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Ceramide (Wikipedia)
General structures of sphingolipids
Ceramide. R represents the alkyl portion of a fatty acid.

Ceramides are a family of waxy lipid molecules. A ceramide is composed of sphingosine and a fatty acid. Ceramides are found in high concentrations within the cell membrane of cells. They are one of the component lipids that make up sphingomyelin, one of the major lipids in the lipid bilayer. Contrary to previous assumptions that ceramides and other sphingolipids found in cell membrane were purely supporting structural elements, ceramide can participate in a variety of cellular signaling: examples include regulating differentiation, proliferation, and programmed cell death (PCD) of cells.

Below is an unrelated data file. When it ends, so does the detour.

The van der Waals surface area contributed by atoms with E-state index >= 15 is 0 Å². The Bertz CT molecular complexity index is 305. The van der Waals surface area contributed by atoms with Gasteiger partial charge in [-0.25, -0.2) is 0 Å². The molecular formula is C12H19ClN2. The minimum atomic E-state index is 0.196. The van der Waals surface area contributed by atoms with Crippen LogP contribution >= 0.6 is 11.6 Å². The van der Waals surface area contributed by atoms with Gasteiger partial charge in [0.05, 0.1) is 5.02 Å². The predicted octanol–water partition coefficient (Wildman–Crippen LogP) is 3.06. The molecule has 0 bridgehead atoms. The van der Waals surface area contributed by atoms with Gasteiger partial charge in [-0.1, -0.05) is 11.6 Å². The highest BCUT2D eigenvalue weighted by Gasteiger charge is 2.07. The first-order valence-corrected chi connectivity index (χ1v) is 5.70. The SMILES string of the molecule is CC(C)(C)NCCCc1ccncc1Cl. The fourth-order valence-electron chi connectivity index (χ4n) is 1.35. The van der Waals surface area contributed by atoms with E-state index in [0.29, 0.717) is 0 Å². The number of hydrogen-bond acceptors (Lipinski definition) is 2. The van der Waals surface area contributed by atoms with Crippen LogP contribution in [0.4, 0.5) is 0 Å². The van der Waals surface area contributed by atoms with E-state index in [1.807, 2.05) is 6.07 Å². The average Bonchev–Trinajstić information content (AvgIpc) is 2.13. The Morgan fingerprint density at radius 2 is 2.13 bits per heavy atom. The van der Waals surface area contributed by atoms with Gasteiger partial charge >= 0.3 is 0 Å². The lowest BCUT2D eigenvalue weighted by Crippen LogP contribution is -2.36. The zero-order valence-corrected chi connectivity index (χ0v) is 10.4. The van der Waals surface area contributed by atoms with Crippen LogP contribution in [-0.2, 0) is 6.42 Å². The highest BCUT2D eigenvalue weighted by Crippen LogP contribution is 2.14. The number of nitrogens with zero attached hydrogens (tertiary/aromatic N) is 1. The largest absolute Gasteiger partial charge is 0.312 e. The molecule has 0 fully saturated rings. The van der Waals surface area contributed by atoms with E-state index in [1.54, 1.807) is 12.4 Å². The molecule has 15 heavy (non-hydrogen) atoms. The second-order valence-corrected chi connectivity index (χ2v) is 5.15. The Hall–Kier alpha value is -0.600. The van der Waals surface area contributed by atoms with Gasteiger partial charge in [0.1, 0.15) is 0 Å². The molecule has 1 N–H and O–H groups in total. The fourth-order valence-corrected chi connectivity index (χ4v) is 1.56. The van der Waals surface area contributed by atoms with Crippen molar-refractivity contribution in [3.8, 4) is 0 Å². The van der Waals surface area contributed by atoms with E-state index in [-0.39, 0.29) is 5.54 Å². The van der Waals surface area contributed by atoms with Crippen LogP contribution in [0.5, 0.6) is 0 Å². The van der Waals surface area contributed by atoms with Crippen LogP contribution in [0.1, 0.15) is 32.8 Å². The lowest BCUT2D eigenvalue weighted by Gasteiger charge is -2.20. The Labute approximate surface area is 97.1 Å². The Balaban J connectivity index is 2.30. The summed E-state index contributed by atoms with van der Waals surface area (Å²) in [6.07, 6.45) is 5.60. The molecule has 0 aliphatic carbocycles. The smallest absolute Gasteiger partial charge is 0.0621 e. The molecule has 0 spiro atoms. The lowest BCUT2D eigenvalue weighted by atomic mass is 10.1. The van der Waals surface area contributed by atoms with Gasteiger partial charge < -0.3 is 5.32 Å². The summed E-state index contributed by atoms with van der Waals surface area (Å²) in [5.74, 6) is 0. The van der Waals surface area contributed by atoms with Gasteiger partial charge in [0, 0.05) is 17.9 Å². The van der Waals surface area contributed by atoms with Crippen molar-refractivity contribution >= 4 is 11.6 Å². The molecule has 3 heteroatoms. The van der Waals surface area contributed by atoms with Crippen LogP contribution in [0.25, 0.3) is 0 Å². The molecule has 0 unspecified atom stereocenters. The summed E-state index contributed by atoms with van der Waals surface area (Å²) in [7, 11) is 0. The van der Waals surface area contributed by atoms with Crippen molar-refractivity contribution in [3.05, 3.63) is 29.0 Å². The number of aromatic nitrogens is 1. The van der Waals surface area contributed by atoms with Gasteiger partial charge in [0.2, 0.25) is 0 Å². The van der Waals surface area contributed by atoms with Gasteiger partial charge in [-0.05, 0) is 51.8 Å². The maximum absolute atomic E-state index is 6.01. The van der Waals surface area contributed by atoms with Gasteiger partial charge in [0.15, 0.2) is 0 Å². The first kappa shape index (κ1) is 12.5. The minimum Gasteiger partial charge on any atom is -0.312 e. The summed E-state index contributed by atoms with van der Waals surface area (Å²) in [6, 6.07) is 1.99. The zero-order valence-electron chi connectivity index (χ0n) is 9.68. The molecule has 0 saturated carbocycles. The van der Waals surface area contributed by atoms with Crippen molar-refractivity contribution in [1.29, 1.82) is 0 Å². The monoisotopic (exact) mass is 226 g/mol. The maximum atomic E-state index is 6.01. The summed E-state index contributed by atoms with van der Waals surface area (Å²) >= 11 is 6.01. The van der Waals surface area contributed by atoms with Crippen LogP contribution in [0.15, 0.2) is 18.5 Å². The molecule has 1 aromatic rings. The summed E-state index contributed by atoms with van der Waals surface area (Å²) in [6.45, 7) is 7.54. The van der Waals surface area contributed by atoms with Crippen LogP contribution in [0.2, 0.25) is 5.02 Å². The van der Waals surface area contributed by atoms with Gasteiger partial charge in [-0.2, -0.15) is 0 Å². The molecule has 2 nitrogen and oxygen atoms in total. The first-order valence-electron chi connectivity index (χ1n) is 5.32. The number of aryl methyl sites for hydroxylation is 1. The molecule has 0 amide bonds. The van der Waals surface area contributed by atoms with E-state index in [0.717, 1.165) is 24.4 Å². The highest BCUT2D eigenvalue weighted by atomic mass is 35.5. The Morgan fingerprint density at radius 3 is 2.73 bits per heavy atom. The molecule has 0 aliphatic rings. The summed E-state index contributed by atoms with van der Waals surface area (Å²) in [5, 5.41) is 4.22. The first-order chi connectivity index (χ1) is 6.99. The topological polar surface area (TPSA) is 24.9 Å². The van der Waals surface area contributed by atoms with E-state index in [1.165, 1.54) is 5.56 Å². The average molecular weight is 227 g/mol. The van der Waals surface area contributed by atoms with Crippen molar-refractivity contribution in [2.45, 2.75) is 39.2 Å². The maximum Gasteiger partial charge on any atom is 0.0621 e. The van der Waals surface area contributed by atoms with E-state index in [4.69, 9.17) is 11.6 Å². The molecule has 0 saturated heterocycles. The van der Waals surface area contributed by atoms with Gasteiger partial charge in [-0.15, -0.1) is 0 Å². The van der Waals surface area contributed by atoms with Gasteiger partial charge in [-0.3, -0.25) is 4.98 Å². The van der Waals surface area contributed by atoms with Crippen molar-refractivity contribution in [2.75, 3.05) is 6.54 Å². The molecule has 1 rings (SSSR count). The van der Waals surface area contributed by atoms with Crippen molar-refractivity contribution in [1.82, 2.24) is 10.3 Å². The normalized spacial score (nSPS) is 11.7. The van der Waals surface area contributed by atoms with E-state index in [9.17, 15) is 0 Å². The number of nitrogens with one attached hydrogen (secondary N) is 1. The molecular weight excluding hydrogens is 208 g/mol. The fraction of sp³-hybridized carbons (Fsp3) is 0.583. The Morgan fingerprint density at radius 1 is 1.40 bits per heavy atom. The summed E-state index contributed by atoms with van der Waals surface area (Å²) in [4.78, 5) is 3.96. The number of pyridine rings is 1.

The word ceramide comes from the Latin cera (wax) and amide. Ceramide is a component of vernix caseosa, the waxy or cheese-like white substance found coating the skin of newborn human infants.

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